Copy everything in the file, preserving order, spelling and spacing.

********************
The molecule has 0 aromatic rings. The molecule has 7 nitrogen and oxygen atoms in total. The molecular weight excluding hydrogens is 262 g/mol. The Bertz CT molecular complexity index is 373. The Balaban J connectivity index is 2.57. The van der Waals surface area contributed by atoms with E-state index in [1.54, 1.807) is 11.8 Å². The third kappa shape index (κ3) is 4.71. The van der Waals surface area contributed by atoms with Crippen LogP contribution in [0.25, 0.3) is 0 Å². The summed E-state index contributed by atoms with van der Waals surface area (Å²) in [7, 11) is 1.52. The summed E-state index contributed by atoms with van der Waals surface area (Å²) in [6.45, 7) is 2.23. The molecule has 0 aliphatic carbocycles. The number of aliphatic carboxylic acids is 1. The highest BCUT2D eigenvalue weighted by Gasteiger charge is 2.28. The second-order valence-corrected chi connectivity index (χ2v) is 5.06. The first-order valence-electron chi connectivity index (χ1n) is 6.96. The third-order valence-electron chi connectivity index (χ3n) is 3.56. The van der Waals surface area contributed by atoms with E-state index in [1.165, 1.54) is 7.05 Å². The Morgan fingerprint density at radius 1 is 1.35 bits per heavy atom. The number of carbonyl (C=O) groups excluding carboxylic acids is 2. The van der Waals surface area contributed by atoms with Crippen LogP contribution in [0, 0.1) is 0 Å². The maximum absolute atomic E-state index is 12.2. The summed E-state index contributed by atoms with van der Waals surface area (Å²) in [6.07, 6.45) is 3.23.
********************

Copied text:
The molecule has 0 aromatic rings. The molecule has 7 nitrogen and oxygen atoms in total. The molecular weight excluding hydrogens is 262 g/mol. The Bertz CT molecular complexity index is 373. The Balaban J connectivity index is 2.57. The van der Waals surface area contributed by atoms with E-state index in [1.54, 1.807) is 11.8 Å². The third kappa shape index (κ3) is 4.71. The van der Waals surface area contributed by atoms with Crippen LogP contribution in [0.25, 0.3) is 0 Å². The summed E-state index contributed by atoms with van der Waals surface area (Å²) in [7, 11) is 1.52. The summed E-state index contributed by atoms with van der Waals surface area (Å²) in [6.45, 7) is 2.23. The molecule has 0 aliphatic carbocycles. The number of aliphatic carboxylic acids is 1. The highest BCUT2D eigenvalue weighted by Gasteiger charge is 2.28. The second-order valence-corrected chi connectivity index (χ2v) is 5.06. The first-order valence-electron chi connectivity index (χ1n) is 6.96. The third-order valence-electron chi connectivity index (χ3n) is 3.56. The van der Waals surface area contributed by atoms with E-state index in [1.165, 1.54) is 7.05 Å². The Morgan fingerprint density at radius 1 is 1.35 bits per heavy atom. The number of carbonyl (C=O) groups excluding carboxylic acids is 2. The van der Waals surface area contributed by atoms with Crippen LogP contribution in [0, 0.1) is 0 Å². The maximum absolute atomic E-state index is 12.2. The summed E-state index contributed by atoms with van der Waals surface area (Å²) in [6.07, 6.45) is 3.23.